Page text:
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Even though I'm something of a gnome fanboy, I'd second this. Windows familiarity is the big advantage of KDE from my perspective.
I'd also mention that you don't need to take the leap all at once. You can start getting them accustomed to alternative software choices gradually with free software that runs on windows like OpenOffice, Firefox, Thunderbird, Amarok, etc.
aside from that though, I agree, I am seriously surprised by housekeeping's showing. I can not imagine a fate worse than having some uppity robot running around my house hiding all my shit from me. Leave my damn keys out on the table where I know where they are smartass. And don't even think about putting that rock band drum set away...
I think perhaps the fact it's largely other people's UNRELATED stuff is where the issue really begins to rub people up the wrong way.
There were a bunch of raids like this in the UK. The police keep taking entire sets of Indymedia servers and not giving them back for ages.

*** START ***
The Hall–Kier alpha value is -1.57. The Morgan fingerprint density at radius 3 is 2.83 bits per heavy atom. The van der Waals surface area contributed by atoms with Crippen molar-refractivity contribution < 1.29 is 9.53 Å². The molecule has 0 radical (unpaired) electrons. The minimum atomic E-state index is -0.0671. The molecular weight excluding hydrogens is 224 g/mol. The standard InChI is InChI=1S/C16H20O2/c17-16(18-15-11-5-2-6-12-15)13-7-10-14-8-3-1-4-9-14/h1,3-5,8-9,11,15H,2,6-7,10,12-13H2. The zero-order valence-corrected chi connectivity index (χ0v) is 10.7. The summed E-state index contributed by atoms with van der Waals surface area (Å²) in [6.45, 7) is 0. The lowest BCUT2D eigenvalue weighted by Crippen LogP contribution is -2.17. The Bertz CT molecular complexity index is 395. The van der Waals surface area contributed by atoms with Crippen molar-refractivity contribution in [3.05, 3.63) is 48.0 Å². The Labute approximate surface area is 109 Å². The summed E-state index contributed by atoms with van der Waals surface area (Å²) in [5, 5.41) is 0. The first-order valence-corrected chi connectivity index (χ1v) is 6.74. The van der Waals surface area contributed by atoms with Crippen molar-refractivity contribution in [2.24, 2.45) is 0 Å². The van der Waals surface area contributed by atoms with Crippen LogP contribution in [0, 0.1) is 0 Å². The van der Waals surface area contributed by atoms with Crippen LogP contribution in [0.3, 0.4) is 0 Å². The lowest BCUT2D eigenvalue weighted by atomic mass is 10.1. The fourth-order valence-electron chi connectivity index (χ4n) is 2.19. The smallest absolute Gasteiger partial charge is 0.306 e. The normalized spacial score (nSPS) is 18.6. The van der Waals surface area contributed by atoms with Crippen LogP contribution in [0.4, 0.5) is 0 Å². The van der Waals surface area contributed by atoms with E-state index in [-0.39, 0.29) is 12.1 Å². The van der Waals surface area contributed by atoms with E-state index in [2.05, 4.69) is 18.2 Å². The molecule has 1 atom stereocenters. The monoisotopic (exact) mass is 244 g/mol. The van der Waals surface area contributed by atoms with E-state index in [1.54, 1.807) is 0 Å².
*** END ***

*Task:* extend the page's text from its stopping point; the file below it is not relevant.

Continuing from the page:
Seriously. How about if the FBI confiscated the luggage from every room in a hotel, just because 1 of them had 50 kilos of cocaine in their room? I have no idea how they've been getting away with these tactics.
Rule #1 is: Security through obscurity isn't.
While that applies to information security. It applies much less to physical security. For example, if "casing" a potential burglary target requires standing outside of it suspiciously, then security is much enhanced even if it's not absolute.
Rule #2 is: Making a huge stink about your private neighborhood against a well-liked company like Google will probably mean you're going to get a lot more attention than if you just let well enough alone.
You're right on the money with that one...
my reaction was, "Wow, well that makes sense..."
The availability of a secondary market increases the price of the first sale. If everyone new there was no way to resell a game, a significant chunk of buyers would be a lot less likely to shell out $60 for one. Prices would naturally fall as demand decreased.